Hamilton County public schools lag for minority students

Hamilton County public schools lag for minority students

August 9th, 2011 by Joan Garrett McClane in News

Superintendent of Hamilton County Schools Rick Smith listens during a talk with editors of Chattanooga Times Free Press recently.

Photo by Alex Washburn/Times Free Press.

Of the 37 Hamilton County public schools that failed to achieve federal standards this year, 29 fell short because they struggled to educate poor black students, an analysis of test results shows.

Superintendent Rick Smith said it was those students' test scores that forced the district into a high-priority category, at risk of state takeover if scores don't improve.

Lagging achievement among low-income, minority students is a persistent problem here and elsewhere, one that the federal No Child Left Behind law was intended to address.

Yet despite recent test gains among low-income black students - in preliminary data from the most recent test results, some elementary schools had a 20 percent increase in the number of proficient and advanced students - the county schools still have a long way to go.

"It's clear the schools have made progress, but the gap is there and we have to address it," said Dan Challener, president of the Public Education Foundation, a nonprofit that supports local schools. "A lot of work has to be done."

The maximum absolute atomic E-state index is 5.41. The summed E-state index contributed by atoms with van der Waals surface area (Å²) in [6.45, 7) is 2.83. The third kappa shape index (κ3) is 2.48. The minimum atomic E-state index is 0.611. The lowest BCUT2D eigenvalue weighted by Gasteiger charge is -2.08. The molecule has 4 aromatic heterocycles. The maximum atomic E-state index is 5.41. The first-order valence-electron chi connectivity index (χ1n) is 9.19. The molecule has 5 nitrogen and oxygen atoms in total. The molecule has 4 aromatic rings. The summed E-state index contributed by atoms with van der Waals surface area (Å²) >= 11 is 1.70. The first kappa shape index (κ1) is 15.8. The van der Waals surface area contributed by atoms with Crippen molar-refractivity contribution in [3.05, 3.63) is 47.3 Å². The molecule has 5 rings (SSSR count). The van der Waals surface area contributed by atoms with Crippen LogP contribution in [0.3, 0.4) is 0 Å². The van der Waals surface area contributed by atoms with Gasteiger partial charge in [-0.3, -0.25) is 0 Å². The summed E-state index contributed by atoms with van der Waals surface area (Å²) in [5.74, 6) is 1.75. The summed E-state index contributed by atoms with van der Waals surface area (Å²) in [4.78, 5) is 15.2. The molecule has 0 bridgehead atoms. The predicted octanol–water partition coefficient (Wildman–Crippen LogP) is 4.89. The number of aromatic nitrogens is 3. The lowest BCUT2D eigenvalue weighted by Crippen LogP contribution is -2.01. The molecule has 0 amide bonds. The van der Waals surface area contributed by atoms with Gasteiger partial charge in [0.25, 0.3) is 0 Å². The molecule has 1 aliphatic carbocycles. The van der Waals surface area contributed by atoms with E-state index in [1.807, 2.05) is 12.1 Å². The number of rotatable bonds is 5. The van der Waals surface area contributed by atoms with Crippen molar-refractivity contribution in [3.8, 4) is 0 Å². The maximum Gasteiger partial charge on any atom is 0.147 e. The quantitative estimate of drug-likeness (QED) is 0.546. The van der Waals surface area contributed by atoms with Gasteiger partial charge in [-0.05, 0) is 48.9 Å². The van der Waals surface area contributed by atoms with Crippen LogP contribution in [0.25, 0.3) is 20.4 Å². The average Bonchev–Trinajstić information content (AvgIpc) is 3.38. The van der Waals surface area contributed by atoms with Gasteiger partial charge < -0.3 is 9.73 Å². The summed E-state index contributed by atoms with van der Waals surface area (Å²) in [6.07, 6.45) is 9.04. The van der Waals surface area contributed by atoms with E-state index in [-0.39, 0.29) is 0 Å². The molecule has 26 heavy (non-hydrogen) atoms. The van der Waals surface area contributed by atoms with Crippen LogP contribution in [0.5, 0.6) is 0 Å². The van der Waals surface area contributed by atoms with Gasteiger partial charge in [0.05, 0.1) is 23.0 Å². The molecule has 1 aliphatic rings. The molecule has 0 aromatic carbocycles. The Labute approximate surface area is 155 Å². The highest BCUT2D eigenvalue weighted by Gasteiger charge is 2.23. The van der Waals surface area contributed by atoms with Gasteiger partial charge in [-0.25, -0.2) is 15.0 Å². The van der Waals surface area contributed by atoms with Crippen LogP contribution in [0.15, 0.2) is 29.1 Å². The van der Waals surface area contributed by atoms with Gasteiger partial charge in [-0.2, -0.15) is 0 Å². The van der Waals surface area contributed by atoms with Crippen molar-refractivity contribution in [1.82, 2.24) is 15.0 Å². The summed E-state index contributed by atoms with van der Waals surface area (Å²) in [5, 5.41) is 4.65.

A Chattanooga Times Free Press analysis of the latest results from standardized tests in Hamilton County Schools also showed:

• Elementary school students outperformed those in middle school, achieving higher proficiency marks in reading and math across the board and having far fewer students below grade level. Only 10.5 percent of third-graders are considered below grade level in math, but by eighth grade that number jumps to 33.9 percent.

• The biggest improvements occurred at the middle school level. The number of students considered proficient or advanced increased 10.4 percentage points among sixth-graders, 9.5 points among seventh-graders and 7.5 points among eighth-graders.

• Although the system made gains in all subject areas, less than half - 44 percent - of public school students are proficient in math. In reading, 45.6 are proficient.

And 20.8 percent of students are below grade level in math, and 14.7 percent are below grade level in reading.

The numbers don't surprise Smith. He didn't expect schools to each produce the required 40 percent of proficient and advanced students in math or the 49 percent of proficient and advanced students in reading. He certainly doesn't expect them to have all children proficient by 2014, as No Child Left Behind mandates.

State officials also call the goals unrealistic. Last week, Gov. Bill Haslam made Tennessee the first state to ask for a four-year exemption until problems with the law are worked out.

BY THE NUMBERS

  • 71: Public schools in Hamilton County
  • 37: Number that failed to achieve federal standards
  • 19: Number of schools on the No Child Left Behind high-priority list
  • 44: Percentage of Hamilton County public school students proficient in math
  • 45.6: Percentage of county students proficient in reading

Source: Hamilton County Board of Education

"It's getting close to impossible" to meet the federal requirements, said Smith. "It is a tremendous expectation."